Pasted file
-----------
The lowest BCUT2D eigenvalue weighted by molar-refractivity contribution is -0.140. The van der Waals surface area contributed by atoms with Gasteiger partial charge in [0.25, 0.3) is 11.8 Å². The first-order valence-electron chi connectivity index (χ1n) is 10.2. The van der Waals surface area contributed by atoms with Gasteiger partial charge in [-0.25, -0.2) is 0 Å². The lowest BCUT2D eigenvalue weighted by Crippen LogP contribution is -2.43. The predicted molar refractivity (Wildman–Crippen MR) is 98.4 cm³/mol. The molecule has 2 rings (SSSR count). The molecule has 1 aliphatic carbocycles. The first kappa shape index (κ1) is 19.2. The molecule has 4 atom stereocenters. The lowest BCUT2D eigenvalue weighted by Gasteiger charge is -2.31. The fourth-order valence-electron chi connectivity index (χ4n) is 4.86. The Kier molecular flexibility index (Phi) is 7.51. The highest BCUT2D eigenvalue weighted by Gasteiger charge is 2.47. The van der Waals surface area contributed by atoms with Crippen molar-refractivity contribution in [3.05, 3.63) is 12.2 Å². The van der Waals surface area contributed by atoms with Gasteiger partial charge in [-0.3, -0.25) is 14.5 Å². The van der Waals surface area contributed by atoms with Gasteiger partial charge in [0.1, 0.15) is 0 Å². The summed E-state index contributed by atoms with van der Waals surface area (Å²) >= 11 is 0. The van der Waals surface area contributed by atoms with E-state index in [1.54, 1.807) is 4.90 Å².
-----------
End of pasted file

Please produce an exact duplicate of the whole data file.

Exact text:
The lowest BCUT2D eigenvalue weighted by molar-refractivity contribution is -0.140. The van der Waals surface area contributed by atoms with Gasteiger partial charge in [0.25, 0.3) is 11.8 Å². The first-order valence-electron chi connectivity index (χ1n) is 10.2. The van der Waals surface area contributed by atoms with Gasteiger partial charge in [-0.25, -0.2) is 0 Å². The lowest BCUT2D eigenvalue weighted by Crippen LogP contribution is -2.43. The predicted molar refractivity (Wildman–Crippen MR) is 98.4 cm³/mol. The molecule has 2 rings (SSSR count). The molecule has 1 aliphatic carbocycles. The first kappa shape index (κ1) is 19.2. The molecule has 4 atom stereocenters. The lowest BCUT2D eigenvalue weighted by Gasteiger charge is -2.31. The fourth-order valence-electron chi connectivity index (χ4n) is 4.86. The Kier molecular flexibility index (Phi) is 7.51. The highest BCUT2D eigenvalue weighted by Gasteiger charge is 2.47. The van der Waals surface area contributed by atoms with Crippen molar-refractivity contribution in [3.05, 3.63) is 12.2 Å². The van der Waals surface area contributed by atoms with Gasteiger partial charge in [-0.3, -0.25) is 14.5 Å². The van der Waals surface area contributed by atoms with Gasteiger partial charge in [0.1, 0.15) is 0 Å². The summed E-state index contributed by atoms with van der Waals surface area (Å²) >= 11 is 0. The van der Waals surface area contributed by atoms with E-state index in [1.54, 1.807) is 4.90 Å².